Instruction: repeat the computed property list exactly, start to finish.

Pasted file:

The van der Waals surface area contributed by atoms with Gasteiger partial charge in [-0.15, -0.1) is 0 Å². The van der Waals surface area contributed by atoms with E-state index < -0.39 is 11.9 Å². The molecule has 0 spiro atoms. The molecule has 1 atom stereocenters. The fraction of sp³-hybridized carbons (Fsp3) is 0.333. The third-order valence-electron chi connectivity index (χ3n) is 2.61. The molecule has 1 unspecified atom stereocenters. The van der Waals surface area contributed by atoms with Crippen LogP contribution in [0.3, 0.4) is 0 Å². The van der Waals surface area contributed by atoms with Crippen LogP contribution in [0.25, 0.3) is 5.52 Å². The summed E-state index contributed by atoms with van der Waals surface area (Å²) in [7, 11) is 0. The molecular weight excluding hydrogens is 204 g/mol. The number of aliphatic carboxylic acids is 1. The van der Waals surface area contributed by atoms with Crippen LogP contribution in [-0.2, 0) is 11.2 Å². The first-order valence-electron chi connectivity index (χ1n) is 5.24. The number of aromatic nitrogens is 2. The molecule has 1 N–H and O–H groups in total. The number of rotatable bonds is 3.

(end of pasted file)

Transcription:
The van der Waals surface area contributed by atoms with Gasteiger partial charge in [-0.15, -0.1) is 0 Å². The van der Waals surface area contributed by atoms with E-state index < -0.39 is 11.9 Å². The molecule has 0 spiro atoms. The molecule has 1 atom stereocenters. The fraction of sp³-hybridized carbons (Fsp3) is 0.333. The third-order valence-electron chi connectivity index (χ3n) is 2.61. The molecule has 1 unspecified atom stereocenters. The van der Waals surface area contributed by atoms with Crippen LogP contribution in [0.3, 0.4) is 0 Å². The van der Waals surface area contributed by atoms with Crippen LogP contribution in [0.25, 0.3) is 5.52 Å². The summed E-state index contributed by atoms with van der Waals surface area (Å²) in [7, 11) is 0. The molecular weight excluding hydrogens is 204 g/mol. The number of aliphatic carboxylic acids is 1. The van der Waals surface area contributed by atoms with Crippen LogP contribution in [-0.2, 0) is 11.2 Å². The first-order valence-electron chi connectivity index (χ1n) is 5.24. The number of aromatic nitrogens is 2. The molecule has 1 N–H and O–H groups in total. The number of rotatable bonds is 3.